Joseph Koonce, PhD

Emeritus Professor
Department of Biology
College of Arts and Sciences

Dr. Joseph Koonce, Department of Biology Emeritus faculty, has been upgrading the existing weather stations as part of a planned effort to install a high-resolution environmental monitoring network at the farm. The goal is to improve understanding of the interaction of environment and populations of animal and plant species at the scale of the individual organism for research and teaching.

Ultimately, advancements will require high-resolution (spatial and temporal) monitoring of key environmental drivers (temperature, relative humidity, light, etc.) and the ability to track animal movements in the environment. There are substantial technical challenges in creating a high-resolution monitoring network, and upgrading existing weather stations is the first step. With funding from the Oglebay Trust, Koonce purchased replacement data loggers and precipitation and wind speed/ direction sensors. He also added new soil moisture sensors and purchased four water level data loggers.

The existing weather stations are located in an open field near the permanent plot and in the primary forest in the north woodlot. These two locations represent the extremes in level of direct solar radiation to flat topography at the farm. These weather stations now have remote data loggers that report conditions via GSM phone to a web server. Every 12 hours, data is uploaded and archived for interactive use by researchers or students. Probes monitoring incident solar radiation, temperature, relative humidity, precipitation, wind speed and direction, and soil moisture are in the open field.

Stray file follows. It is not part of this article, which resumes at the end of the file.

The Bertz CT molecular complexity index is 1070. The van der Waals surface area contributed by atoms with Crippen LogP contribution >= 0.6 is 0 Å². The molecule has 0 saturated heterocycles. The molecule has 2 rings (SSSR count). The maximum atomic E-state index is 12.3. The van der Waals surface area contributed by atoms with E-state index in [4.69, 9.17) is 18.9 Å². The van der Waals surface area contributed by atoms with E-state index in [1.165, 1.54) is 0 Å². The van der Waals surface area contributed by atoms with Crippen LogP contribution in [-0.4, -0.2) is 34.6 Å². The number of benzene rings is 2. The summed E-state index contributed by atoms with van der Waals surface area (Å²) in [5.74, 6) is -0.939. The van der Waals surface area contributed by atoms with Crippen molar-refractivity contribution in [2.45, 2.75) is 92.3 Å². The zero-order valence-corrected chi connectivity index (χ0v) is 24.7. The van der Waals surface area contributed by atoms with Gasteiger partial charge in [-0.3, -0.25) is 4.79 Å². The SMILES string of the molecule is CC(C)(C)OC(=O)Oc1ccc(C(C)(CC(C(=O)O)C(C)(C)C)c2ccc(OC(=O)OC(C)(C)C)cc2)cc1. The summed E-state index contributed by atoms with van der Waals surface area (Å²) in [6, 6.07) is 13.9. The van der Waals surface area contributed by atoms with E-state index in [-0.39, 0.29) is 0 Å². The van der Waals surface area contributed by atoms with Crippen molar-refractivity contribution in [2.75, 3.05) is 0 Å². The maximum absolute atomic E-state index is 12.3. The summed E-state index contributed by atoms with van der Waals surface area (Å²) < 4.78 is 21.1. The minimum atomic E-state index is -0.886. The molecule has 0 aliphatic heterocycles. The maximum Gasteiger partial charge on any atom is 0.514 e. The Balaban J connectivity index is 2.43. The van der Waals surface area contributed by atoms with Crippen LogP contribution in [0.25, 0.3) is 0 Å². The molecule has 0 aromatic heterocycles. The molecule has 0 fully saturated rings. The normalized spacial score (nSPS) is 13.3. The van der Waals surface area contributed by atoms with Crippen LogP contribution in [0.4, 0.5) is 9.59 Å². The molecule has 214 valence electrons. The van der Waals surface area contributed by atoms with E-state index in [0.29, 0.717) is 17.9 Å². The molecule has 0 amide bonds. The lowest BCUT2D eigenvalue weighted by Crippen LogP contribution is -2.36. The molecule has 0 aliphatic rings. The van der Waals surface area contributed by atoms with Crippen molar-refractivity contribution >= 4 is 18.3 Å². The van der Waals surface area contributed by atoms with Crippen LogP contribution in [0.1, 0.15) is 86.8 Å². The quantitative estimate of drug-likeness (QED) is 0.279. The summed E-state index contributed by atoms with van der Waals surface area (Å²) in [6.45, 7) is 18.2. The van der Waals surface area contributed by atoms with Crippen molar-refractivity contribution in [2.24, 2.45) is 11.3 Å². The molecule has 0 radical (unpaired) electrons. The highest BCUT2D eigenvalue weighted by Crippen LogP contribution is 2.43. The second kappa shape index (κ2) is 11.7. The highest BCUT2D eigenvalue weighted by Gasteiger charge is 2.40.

In the forest site, probes currently monitor temperature, relative humidity, soil moisture, and wind speed. In addition to the remote data loggers, a stand-alone data logger for temperature and relative humidity in other forests and open-field areas was deployed. The next step will be to deploy water level stand-alone data loggers in Squire Pond, the vernal pool constructed for amphibian habitat in the north woodlot and the small creek draining the sub-watershed containing the weather stations.

In the next expansion phase of the monitoring network, a remote sensor network will replace the GSM remote data loggers and stand-alone data loggers. This network will consist of a radio base station receiver in the Biology Field Station and a set of radio repeater antennas arrayed over the entire farm. Any number of radio equipped (IEEE 802.15.4, 2.4 GHz ISM band) sensors can be added. The network also will be able to track movement of radio-tagged animals.

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